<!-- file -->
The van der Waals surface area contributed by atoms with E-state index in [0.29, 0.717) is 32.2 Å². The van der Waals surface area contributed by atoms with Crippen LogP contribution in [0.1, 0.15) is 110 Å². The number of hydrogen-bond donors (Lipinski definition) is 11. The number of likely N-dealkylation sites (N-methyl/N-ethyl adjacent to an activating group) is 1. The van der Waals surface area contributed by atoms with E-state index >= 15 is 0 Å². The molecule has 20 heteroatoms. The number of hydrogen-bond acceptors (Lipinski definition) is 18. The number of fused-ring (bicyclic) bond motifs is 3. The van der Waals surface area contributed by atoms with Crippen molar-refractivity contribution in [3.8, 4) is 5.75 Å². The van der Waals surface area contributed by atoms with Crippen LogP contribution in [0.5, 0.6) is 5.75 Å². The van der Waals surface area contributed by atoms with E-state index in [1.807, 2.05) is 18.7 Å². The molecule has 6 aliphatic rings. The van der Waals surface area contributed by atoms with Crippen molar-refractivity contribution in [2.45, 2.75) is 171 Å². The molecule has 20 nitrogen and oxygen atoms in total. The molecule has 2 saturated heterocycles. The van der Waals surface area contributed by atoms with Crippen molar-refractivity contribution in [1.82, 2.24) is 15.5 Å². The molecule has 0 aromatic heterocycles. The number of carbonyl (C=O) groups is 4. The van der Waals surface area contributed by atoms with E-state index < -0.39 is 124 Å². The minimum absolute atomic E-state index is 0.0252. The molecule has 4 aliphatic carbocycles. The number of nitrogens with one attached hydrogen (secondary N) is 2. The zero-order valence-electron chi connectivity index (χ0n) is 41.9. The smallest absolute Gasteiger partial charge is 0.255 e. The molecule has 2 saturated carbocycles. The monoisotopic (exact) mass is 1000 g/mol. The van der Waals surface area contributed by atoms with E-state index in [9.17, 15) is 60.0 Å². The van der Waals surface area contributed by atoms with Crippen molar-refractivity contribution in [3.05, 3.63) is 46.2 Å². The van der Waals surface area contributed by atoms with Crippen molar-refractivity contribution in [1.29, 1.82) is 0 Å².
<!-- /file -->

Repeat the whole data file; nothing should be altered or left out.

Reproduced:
The van der Waals surface area contributed by atoms with E-state index in [0.29, 0.717) is 32.2 Å². The van der Waals surface area contributed by atoms with Crippen LogP contribution in [0.1, 0.15) is 110 Å². The number of hydrogen-bond donors (Lipinski definition) is 11. The number of likely N-dealkylation sites (N-methyl/N-ethyl adjacent to an activating group) is 1. The van der Waals surface area contributed by atoms with E-state index >= 15 is 0 Å². The molecule has 20 heteroatoms. The number of hydrogen-bond acceptors (Lipinski definition) is 18. The number of fused-ring (bicyclic) bond motifs is 3. The van der Waals surface area contributed by atoms with Crippen molar-refractivity contribution in [3.8, 4) is 5.75 Å². The van der Waals surface area contributed by atoms with Crippen LogP contribution in [0.5, 0.6) is 5.75 Å². The van der Waals surface area contributed by atoms with E-state index in [1.807, 2.05) is 18.7 Å². The molecule has 6 aliphatic rings. The van der Waals surface area contributed by atoms with Crippen molar-refractivity contribution in [2.45, 2.75) is 171 Å². The molecule has 20 nitrogen and oxygen atoms in total. The molecule has 2 saturated heterocycles. The van der Waals surface area contributed by atoms with Crippen molar-refractivity contribution in [1.82, 2.24) is 15.5 Å². The molecule has 0 aromatic heterocycles. The number of carbonyl (C=O) groups is 4. The van der Waals surface area contributed by atoms with E-state index < -0.39 is 124 Å². The minimum absolute atomic E-state index is 0.0252. The molecule has 4 aliphatic carbocycles. The number of nitrogens with one attached hydrogen (secondary N) is 2. The zero-order valence-electron chi connectivity index (χ0n) is 41.9. The smallest absolute Gasteiger partial charge is 0.255 e. The molecule has 2 saturated carbocycles. The monoisotopic (exact) mass is 1000 g/mol. The van der Waals surface area contributed by atoms with E-state index in [9.17, 15) is 60.0 Å². The van der Waals surface area contributed by atoms with Crippen molar-refractivity contribution in [3.05, 3.63) is 46.2 Å². The van der Waals surface area contributed by atoms with Crippen molar-refractivity contribution in [1.29, 1.82) is 0 Å².